Picture two cities: one with a budget surplus, efficiently run and maintained, the other in a financial crisis, threatened with a state takeover of its finances and no easy way out. Both own parking assets they could easily lease or sell for upfront cash. Which city do you think would be likelier to do the deal?
If you’ve been following market sentiment over the past few years, you’re likely to have chosen the latter. As large, chronic deficits have cast a cloud over much of the US’ state and municipal governments, the thinking was they’d be sure to sell, lease or monetise non-core assets to ease their financial burdens. After all, it was either that or another, politically unpopular option: raising taxes. And surely, politicians cannot raise taxes in the wake of a steep recession, can they?
Sure they can – and how!
Illinois is a case-in-point. In 2006, the state received a valuation study from Credit Suisse showing that the Illinois Tollway System could be worth up to $24 billion if the state were to lease it for 75 years and allow for steep toll increases. In 2011, faced with a projected $15 billion budget deficit, lawmakers didn’t reach for a tollway lease: they increased the personal income taxes by two-thirds, upped corporate income taxes by nearly 50 percent and – a bonus – prompted the CEO of Caterpillar, the Illinois-based maker of heavy building equipment and machinery, to consider moving his business elsewhere.
At the municipal level, asset leases were thought to be a much easier proposition. Fewer decision-makers would need to ok a deal and one asset class in particular – parking garages and meters – was seemingly ubiquitous as a potential source of leases and monetisations.
In this context, early 2010 was an exciting time for anyone interested in parking. Hartford, the Connecticut state capital, began a bidding process for its parking assets, followed shortly by similar moves in Los Angeles, Indianapolis and Pittsburgh. Added to potential deals considered in two other cities – New Haven, Connecticut and Harrisburg, Pennsylvania – there seemed to be a flood of opportunity for investors looking to buy into long-term parking concessions.
A year later, only one of the six deals has reached financial close. Not Los Angeles, New Haven or Hartford, which face budget deficits, not Pittsburgh or Harrisburg – so financially distressed that the Pennsylvania state government is overseeing their finances – but Indianapolis: the only one of the six to have a budget surplus.
“We’re actually one of the few major cities in the country that’s in the black,” says Ryan Vaughn, president of the Indianapolis City-County Council. Nevertheless, Vaughn backed a 50-year lease of the city’s parking meters because while “we did not have an operating budget deficit”, the city had what he called an “infrastructure deficit”.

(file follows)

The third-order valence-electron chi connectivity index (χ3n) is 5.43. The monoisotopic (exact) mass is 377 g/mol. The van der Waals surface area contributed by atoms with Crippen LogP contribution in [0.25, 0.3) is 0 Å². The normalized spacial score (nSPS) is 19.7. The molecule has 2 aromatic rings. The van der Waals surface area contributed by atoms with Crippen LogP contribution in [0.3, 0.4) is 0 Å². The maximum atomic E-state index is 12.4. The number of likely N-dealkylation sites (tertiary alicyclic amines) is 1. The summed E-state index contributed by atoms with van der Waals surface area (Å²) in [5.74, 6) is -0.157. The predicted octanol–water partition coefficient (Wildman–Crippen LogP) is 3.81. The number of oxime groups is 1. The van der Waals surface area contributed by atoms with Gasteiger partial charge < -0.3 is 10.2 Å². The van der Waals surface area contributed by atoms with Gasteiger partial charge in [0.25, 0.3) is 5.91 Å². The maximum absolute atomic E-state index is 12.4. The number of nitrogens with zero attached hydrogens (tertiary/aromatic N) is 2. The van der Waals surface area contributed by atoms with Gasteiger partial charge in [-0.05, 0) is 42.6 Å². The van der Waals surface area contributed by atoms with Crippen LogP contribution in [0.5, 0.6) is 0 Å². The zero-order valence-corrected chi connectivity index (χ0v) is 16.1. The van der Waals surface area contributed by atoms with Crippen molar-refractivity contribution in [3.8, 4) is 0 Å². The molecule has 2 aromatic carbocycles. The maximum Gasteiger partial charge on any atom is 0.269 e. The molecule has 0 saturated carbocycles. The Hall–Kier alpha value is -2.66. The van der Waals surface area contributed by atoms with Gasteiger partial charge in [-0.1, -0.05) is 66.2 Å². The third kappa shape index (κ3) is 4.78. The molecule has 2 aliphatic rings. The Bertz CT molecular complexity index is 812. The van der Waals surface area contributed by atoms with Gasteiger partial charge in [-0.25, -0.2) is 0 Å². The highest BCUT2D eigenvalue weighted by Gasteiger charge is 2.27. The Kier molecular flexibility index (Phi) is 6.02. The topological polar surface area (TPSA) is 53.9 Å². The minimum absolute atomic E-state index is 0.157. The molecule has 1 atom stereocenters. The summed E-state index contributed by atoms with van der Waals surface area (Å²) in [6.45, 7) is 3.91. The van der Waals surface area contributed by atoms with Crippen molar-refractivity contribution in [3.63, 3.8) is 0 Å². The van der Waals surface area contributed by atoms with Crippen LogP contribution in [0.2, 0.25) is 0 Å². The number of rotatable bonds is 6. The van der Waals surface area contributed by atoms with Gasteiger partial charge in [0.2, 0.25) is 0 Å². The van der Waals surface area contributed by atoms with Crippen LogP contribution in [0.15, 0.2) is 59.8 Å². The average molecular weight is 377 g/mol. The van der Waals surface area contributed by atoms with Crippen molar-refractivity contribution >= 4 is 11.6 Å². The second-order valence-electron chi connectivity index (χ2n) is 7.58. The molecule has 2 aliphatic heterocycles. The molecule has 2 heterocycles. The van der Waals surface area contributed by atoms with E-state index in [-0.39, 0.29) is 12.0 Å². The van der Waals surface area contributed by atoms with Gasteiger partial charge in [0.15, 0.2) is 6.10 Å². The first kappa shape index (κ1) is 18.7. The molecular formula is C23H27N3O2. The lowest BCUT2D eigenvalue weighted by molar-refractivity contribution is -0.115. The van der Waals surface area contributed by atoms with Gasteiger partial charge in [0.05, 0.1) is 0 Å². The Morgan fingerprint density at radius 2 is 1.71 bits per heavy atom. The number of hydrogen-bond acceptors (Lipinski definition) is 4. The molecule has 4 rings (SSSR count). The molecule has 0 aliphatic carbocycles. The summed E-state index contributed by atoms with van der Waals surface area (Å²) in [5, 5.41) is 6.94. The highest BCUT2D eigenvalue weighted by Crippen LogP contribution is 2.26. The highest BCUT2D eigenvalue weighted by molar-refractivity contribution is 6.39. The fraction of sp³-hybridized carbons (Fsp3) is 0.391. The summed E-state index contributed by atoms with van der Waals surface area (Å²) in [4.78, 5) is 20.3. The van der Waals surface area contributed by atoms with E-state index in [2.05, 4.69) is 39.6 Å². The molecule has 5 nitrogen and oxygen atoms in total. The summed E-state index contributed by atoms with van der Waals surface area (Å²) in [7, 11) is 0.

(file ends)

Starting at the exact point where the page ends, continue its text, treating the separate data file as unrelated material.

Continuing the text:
The city’s Infrastructure Advisory Commission has estimated that Indianapolis faces $5 billion of critical infrastructure needs, one of which is crumbling streets and sidewalks. So the thought was: why not hire a private operator to make the city’s parking operation more profitable and then use the proceeds to make those repairs? In retrospect, Vaughn believes this was crucial to getting the deal through his city council.
“I think the key to developing our political will was we made very clear that all money generated from parking meters was to be used to improve the streets and sidewalks in the areas where those parking meters were located,” Vaughn says. By a vote of 15-14, council agreed.
In Hartford, Mayor Pedro Segarra championed a parking proposal that shared Indianapolis’ desire to invest in its infrastructure. The plan was to lease the city’s parking system, put the proceeds into a trust fund and use them to bankroll “transformative” infrastructure projects, such as improving city streetscapes, park improvements, traffic signal synchronisation and others.
But, earlier this week, the Hartford City Council shot down the idea nevertheless. Council president rJo Winch, who twice voted to table the parking measure, told Infrastructure Investor she liked the idea of making improvements with proceeds from such a deal.
“That would have been a pro,” she says.
Still, giving up 50 years-worth of parking revenue at a time when the city faces a budget deficit made the deal a no-go for her. “If I could have gotten them to shorten the time period, like 15 to 20 [years], maybe” she says. “But 50 is a really long time”.
This is not to say that a shorter Hartford concession won’t come back once the city’s finances take better shape. But if the past year has shown investors anything, it’s that they shouldn’t view cities’ dire finances as a catalyst for parking deals. So far, they’ve been anything but.